In March 2011, Japan experienced the largest earthquake in its history. A magnitude 9.0 earthquake shook the island and caused it to move nearly 15 ft. closer to the U.S. As the rumbling subsided, ocean waves 130 ft. tall crashed over protective sea walls and hammered the densely populated coast.
Four hundred and twenty miles of coast were affected by the events, with many roads and railways severely damaged. Over 500 thousand residential structures were annihilated leaving an estimated 300 thousand citizens without homes.
In its 78th year, the University of Tennessee's weekly science forum held at Thompson Boling Arena concluded the fall semester by welcoming Dr. Lawrence W. Townsend to give his analysis of the Fukushima Daiichi Power Plant disaster and its implications on U.S. nuclear energy.
Dr. Townsend is a tenured professor of nuclear engineering at the University of Tennessee. His areas of expertise include nuclear and radiological engineering, theoretical nuclear physics and shielding and risk assessment.
"The energy released in that (earthquake) was over the equivalent of 9 trillion tons of TNT." Townsend says.
He continued by noting the atomic bomb on Hiroshima emitted only about 15 thousand tons of force and it would take hundreds of thousands of nuclear bombs to equal the same amount of devastation.
The earthquakes knocked down power lines which caused the Fukushima plant to switch to emergency diesel generators and immediately initiate the shutdown process.
The Reactor Core Isolation Cooling System (RCIC) is responsible for cooling the reactor core and preventing nuclear meltdown. Essentially as cold water gets pumped towards the core, hydrogen rich steam is produced which must be vented away.
Less than an hour later, tsunamis destroyed the generators, leading to a total blackout of the station. With no power, the RCIC stopped, and the valves that release the hydrogenated steam return to the closed position.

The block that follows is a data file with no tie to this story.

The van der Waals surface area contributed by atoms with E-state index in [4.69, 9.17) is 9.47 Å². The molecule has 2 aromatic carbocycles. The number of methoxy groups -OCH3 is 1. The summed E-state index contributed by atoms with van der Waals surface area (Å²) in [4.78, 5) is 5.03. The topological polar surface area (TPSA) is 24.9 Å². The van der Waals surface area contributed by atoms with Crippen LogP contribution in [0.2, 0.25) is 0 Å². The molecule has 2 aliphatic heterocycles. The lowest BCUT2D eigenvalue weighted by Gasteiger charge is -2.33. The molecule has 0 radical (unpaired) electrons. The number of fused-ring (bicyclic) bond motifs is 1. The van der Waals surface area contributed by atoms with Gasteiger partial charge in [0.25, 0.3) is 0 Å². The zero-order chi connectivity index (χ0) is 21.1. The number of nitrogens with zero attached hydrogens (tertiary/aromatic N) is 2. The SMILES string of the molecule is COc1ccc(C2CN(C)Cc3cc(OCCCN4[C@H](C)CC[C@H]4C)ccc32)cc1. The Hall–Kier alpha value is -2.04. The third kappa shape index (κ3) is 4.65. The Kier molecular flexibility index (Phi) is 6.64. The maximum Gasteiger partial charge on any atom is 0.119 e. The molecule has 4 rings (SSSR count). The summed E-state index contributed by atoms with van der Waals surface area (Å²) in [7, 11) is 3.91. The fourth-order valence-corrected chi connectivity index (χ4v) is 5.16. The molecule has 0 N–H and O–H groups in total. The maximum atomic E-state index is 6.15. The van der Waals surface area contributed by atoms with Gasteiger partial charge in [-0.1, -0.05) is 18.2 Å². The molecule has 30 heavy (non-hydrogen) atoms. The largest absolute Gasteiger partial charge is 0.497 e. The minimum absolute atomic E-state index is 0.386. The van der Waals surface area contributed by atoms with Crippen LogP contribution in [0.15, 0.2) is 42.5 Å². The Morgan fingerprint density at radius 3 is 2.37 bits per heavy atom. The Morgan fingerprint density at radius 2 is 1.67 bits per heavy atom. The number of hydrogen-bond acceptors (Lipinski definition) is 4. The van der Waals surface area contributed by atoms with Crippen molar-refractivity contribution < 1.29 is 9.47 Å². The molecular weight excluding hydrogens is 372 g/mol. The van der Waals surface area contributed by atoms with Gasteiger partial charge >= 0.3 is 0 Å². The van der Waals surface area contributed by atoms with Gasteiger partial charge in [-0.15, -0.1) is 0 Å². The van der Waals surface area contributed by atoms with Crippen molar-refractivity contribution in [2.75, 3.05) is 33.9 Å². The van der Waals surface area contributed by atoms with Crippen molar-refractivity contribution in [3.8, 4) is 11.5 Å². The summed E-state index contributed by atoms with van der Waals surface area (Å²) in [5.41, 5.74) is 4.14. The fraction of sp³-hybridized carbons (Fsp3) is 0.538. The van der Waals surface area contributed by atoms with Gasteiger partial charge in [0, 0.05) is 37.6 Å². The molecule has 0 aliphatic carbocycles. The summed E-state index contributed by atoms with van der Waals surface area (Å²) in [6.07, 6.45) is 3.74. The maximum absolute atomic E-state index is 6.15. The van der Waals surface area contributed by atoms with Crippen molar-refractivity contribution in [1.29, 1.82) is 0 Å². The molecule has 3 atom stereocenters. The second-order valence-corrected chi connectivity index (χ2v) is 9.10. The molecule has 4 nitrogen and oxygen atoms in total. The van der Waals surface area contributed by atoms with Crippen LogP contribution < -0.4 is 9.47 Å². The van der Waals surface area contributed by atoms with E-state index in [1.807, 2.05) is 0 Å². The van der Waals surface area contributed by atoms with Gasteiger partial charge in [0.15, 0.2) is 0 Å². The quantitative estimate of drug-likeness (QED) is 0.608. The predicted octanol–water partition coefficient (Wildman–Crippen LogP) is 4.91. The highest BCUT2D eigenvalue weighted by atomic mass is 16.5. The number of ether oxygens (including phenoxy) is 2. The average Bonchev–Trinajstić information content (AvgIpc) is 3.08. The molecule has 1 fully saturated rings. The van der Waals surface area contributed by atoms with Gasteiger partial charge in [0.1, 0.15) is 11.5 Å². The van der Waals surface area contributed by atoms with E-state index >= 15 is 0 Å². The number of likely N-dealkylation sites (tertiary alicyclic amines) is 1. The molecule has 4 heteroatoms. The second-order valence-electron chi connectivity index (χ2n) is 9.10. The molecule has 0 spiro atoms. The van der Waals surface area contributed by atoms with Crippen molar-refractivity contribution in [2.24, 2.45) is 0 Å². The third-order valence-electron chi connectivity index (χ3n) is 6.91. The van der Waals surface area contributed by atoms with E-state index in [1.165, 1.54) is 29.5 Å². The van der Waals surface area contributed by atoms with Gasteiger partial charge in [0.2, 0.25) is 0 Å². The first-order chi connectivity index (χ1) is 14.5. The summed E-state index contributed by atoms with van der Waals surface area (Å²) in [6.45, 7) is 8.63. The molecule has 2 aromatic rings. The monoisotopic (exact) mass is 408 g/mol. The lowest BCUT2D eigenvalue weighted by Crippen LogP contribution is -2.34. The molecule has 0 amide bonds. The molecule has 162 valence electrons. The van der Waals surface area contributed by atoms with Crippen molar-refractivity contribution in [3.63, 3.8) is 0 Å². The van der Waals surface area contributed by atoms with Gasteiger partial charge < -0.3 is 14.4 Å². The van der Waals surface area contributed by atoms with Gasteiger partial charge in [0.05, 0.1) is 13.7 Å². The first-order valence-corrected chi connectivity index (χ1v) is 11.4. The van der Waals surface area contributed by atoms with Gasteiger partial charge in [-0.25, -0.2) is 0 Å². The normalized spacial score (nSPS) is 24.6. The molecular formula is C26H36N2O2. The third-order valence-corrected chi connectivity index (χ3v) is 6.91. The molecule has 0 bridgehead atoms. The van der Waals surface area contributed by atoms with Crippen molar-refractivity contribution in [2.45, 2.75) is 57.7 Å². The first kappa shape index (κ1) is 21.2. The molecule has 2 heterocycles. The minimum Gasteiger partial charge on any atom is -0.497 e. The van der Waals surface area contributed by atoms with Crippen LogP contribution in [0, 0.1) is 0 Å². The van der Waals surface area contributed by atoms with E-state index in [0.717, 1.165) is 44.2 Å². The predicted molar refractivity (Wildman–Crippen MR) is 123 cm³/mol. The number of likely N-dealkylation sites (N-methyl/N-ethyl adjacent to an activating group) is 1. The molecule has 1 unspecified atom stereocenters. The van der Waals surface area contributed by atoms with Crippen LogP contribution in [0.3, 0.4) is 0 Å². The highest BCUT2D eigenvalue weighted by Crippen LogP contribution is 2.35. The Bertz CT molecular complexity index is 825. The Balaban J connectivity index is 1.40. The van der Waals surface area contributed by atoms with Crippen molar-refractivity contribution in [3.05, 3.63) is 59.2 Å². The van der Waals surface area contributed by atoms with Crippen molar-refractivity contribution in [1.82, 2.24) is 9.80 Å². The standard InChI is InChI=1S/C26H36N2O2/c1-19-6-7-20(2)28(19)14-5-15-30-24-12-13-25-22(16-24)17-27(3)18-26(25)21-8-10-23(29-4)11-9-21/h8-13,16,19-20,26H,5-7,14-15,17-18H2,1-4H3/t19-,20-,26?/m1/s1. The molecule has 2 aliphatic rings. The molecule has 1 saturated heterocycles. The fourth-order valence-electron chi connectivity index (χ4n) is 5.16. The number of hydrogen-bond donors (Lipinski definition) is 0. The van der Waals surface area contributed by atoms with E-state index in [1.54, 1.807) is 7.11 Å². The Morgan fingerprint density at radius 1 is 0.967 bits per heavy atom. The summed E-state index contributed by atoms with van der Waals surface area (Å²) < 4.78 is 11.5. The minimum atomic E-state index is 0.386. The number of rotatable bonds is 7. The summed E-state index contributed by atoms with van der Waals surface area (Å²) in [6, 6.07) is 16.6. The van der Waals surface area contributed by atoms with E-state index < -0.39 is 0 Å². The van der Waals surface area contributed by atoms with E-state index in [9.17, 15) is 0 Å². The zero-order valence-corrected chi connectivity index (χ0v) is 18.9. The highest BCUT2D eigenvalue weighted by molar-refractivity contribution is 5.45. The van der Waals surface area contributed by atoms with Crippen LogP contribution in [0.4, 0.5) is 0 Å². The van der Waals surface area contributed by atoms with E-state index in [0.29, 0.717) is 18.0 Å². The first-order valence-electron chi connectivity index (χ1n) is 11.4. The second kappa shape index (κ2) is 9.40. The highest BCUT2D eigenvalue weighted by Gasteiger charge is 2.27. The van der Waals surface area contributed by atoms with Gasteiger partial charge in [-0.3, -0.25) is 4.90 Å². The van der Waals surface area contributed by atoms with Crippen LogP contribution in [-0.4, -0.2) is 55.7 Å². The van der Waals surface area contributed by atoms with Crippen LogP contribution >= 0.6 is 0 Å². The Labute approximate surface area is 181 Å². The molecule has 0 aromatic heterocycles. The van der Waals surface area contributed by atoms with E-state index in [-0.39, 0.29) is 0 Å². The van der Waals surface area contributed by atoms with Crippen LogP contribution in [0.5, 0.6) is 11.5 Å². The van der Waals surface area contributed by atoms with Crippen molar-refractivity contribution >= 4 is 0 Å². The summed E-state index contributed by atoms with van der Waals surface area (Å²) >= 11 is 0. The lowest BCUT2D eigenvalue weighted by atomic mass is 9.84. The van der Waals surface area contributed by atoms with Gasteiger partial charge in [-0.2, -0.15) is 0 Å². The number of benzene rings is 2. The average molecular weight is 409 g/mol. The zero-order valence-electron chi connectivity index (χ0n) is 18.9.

As the water level inside the core went down, the temperature went up.
All the while unvented steam continued to build pressure and threatemed a breach in radioactive containment.
Japansese government officials ordered Fukushima operator Tokyo Electric Power Company to manually open the vents. This resulted in hydrogen within the steam to mix with oxygen from outside the plant, causing massive explosions that blew the roof off three of the four reactor buildings. The damage left nuclear fuel exposed and at the mercy of Mother Nature.
Although Japan had only planned for a magnitude 8.0 earthquake and a 19 ft. tsunami, they were still well prepared. Townsend says that the major difference between Fukushima and Chernobyl is that the Japanese reacted quickly and evacuated everyone within 18 miles of the plant.
In comparison, the amount of radioactive material released in Fukushima was only about 10 percent of that in Chernobyl. Of the 195 thousand people that were removed, only about 100 of them showed signs of contamination.
According to the most recent data from the Red Cross, 16,000 deaths have been confirmed, 90 percent of which were caused by drowning. An estimated 4,000 people are still missing as a result.
Nearly eight months later, Townsend reports that reactor units 1, 2 and 3 are currently in the process of cooling down. A roof has been replaced on one of the buildings and work to replace the other two is ongoing.
Homes and schools are the number one priority for the cleanup efforts. Current estimations of recuperative efforts exceed $300 billion USD.
Townsend pointed to several opinion polls that showed a 50 to 60 percent approval rating for nuclear energy. Countries like Italy and Germany are moving towards fossil fuels while other countries like France, Russia and China have plans to continue pursuing nuclear technology.
Regardless of opinion, the event caused many countries--including the US--to reconsider their policies on nuclear energy. The U.S. Nuclear Regulatory Commission formed a task force to make recommendations for nuclear energy in the 21st century.
The task force so far has made upgrade recommendations like a more advanced ventilation system, a mechanism that can cover exposed fuel cells and an extended timeline for out-of-power situations.
Here in Tennessee, the Tennessee Valley Authority has already implemented several policies that specifically deal with failures like Fukushima experienced.
Townsend finished by saying, "Nuclear power still remains a safe necessary and vital part of the energy mix in the U.S. and will remain so for the foreseeable future."